Last August five-year-old Harriet and I engaged in some “activity days” while on holiday. I had fond hopes of being able to watch from the sidelines, offering an encouraging thumbs up as required. No such luck – I was expected to join in as well. And I was far from within my comfort zone.
As most of the activities involved heights this presented a bit of a problem for me. They were also very challenging for a five-year-old. However, the staff was excellent at helping and encouraging. Some things like the trapeze were just too much for both of us but Harriet was so much better than I at the climbing wall. However the huge swing and the zip wire were achievable mainly because they required no skill!
There were two disappointments – Harriet was too young for the quad-biking and was too small for the smallest mountain bike (as were many others even older than her).
However, Harriet loves swimming so we made the best use of the pool and when it rained… Harriet and I had the pool to ourselves. So with two lifeguards watching and me swimming by her side Harriet managed to swim the length of the pool – a first for her. A very special, high five moment.
Going to an activity centre means you do get to try out things that you might not have even thought of doing. Raft-building was one such activity that I actually rather enjoyed (although I had to compete with a couple of alpha males!). Harriet was not so impressed and chose to join the instructor and cruise in a canoe.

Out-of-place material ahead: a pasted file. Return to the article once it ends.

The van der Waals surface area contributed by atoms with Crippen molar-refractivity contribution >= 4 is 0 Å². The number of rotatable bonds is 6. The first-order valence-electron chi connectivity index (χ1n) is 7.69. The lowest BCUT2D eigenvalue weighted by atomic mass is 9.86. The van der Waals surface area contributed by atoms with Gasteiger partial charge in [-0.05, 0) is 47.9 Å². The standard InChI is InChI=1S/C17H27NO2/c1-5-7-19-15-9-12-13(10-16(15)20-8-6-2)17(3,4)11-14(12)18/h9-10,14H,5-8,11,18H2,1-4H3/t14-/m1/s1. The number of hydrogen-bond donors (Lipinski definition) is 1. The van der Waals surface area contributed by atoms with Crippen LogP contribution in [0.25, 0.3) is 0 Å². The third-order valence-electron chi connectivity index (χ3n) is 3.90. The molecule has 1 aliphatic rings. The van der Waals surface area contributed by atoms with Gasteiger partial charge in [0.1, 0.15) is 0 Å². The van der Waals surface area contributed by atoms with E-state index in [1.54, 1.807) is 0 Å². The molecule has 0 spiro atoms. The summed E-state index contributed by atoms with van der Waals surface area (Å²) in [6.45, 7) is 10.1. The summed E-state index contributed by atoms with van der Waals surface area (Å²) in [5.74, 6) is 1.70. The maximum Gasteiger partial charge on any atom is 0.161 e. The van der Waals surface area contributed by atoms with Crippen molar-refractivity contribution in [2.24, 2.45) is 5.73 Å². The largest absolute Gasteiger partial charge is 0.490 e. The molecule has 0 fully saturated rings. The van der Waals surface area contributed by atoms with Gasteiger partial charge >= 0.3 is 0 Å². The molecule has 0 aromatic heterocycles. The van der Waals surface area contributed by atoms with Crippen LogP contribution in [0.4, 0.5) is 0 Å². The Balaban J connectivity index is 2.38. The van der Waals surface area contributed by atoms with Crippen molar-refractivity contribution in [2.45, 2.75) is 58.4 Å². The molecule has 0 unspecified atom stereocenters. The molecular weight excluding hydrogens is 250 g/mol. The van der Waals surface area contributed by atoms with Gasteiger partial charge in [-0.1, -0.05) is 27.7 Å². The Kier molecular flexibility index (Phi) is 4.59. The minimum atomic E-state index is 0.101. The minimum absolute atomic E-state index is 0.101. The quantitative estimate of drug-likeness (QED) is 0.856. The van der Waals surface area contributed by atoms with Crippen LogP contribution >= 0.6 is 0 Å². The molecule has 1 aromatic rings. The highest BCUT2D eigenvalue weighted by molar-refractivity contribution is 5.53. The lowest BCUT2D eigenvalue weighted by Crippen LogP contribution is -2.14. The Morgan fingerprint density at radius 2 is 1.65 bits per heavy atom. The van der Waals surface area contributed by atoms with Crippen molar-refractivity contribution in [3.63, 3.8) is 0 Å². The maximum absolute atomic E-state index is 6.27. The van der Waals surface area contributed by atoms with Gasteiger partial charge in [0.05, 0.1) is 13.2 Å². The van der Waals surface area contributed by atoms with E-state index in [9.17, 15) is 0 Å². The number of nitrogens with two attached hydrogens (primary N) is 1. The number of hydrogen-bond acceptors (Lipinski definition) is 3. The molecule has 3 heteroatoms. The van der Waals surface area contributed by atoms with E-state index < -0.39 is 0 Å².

One of the most important considerations is having the correct clothes and shoes – all the equipment was provided by the centre. Raft-building meant getting your feet wet so having an extra pair of trainers was essential. The special shoes I was testing out were perfect as they dried in seconds with a quick wipe over.
Our best time was taking an extra archery class. Neither of us had shone in the group activity, but with a bit of one-to-one coaching, we both found we could hit the target with much more accuracy – so much so that a few bull’s eyes were recorded. Cause for mutual back-slapping and more high fives.
Signing up for a day at an activity centre gives families the opportunity to relax and learn or try out new skills together. No Wi-Fi or screen activity means more time to actually chat (and have a hug or two). And at the end of an exhausting but exhilarating day you can relive your achievements, or in my case be teased about my fear of heights, over supper before gratefully falling into a comfy bed to dream of conquering the trapeze!
We had lots of happy memories to share after our activity days and even better discovered something we’re both good at – shooting with arrows!
Find out more about Anne Coates and her blog Parenting Without Tears.